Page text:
Chameleons can famously blend into a variety of different backgrounds, appearing as fresh moss in one setting or a bumpy twig in another. But they possess another incredible ability that has previously been overlooked: record-breaking tongue speed.
You may have seen chameleons feed before, shooting out their tongue and glomming onto an insect before hauling it back in for a meal. But the details of this maneuver are mind-boggling. Christopher Anderson, a researcher at Brown University, found that the tiny rosette-nosed chameleon can accelerate their tongues at the incredible rate of 1.6 miles per seconds squared, or 264 G (the rate of acceleration caused by gravity). If a car could accelerate this quickly, it’d go from zero to 60 miles per hour in 0.01 seconds.
This is the fastest bodily movement of any bird, reptile or mammal, Anderson says. It is also the most powerful movement (as measured by the amount of work done in a given amount of time) of any of these creatures. Anderson calculated chameleon tongues expend more than 14,000 watts of energy per kilogram, which is roughly 14 times more work than any animal muscle is capable of.
In fact, the chameleon tongue’s rapidity and power has nothing to do with muscles. Instead, the creature uses special elastic collagen fibers to build up and store energy, which is then released in an instant. The setup is quite similar to a bow and arrow, Anderson explains.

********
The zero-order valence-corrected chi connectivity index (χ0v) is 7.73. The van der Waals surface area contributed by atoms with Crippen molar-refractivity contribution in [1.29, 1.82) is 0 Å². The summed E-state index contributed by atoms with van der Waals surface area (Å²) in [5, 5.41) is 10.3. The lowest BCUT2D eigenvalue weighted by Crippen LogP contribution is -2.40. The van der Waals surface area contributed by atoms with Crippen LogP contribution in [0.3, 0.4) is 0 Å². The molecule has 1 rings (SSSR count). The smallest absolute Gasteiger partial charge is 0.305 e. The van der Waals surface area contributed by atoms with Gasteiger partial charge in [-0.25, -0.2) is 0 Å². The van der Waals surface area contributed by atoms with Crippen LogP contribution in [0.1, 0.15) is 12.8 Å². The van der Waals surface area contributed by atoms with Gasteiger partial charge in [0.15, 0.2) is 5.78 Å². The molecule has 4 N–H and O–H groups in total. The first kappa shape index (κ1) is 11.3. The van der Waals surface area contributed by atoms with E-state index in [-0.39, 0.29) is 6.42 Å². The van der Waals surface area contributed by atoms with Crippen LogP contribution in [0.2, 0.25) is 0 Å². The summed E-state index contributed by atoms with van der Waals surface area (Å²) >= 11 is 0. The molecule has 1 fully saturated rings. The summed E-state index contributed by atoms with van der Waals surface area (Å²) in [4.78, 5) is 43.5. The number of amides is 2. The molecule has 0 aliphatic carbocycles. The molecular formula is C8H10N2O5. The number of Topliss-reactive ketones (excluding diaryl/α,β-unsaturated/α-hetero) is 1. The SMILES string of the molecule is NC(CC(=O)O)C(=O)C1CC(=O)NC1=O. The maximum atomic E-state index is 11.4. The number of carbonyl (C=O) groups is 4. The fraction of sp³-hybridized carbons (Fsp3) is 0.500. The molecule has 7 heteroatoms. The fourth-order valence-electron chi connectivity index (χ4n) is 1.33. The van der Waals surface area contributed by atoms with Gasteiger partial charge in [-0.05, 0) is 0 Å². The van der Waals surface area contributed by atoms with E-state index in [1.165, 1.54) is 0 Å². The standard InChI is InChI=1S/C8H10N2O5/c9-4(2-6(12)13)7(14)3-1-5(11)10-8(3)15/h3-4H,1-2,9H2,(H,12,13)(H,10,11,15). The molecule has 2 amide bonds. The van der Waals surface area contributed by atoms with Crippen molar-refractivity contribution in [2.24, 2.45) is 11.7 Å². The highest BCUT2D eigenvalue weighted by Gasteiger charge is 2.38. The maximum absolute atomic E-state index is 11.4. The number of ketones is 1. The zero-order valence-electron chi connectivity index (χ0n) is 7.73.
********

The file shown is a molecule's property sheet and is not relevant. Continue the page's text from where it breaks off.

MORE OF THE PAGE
These record-breaking measurements derived from a single rosette-nosed chameleon (Rhampholeon spinosus), an endangered species found in the mountains of Tanzania that measures 2 inches in length but which catapults it tongue 2.5 body lengths. In human terms, if Michael Jordan had this ability, he could easily snag a grasshopper from off the basketball rim with his tongue while standing at the free-throw line.
Several other small chameleons had tongue speeds approaching this level. In a study published January 4 in the journal Scientific Reports, Anderson filmed 20 different species of chameleons feeding using an ultrahigh-speed camera, and measuring how far the tongue moved and how quickly. He found that the smaller the chameleon, the more power and acceleration were evident in their tongue-lashings.
Anderson obtained the chameleons from private collections, invasive populations in Florida, and various other locations, where he filmed them before letting them go in the wild.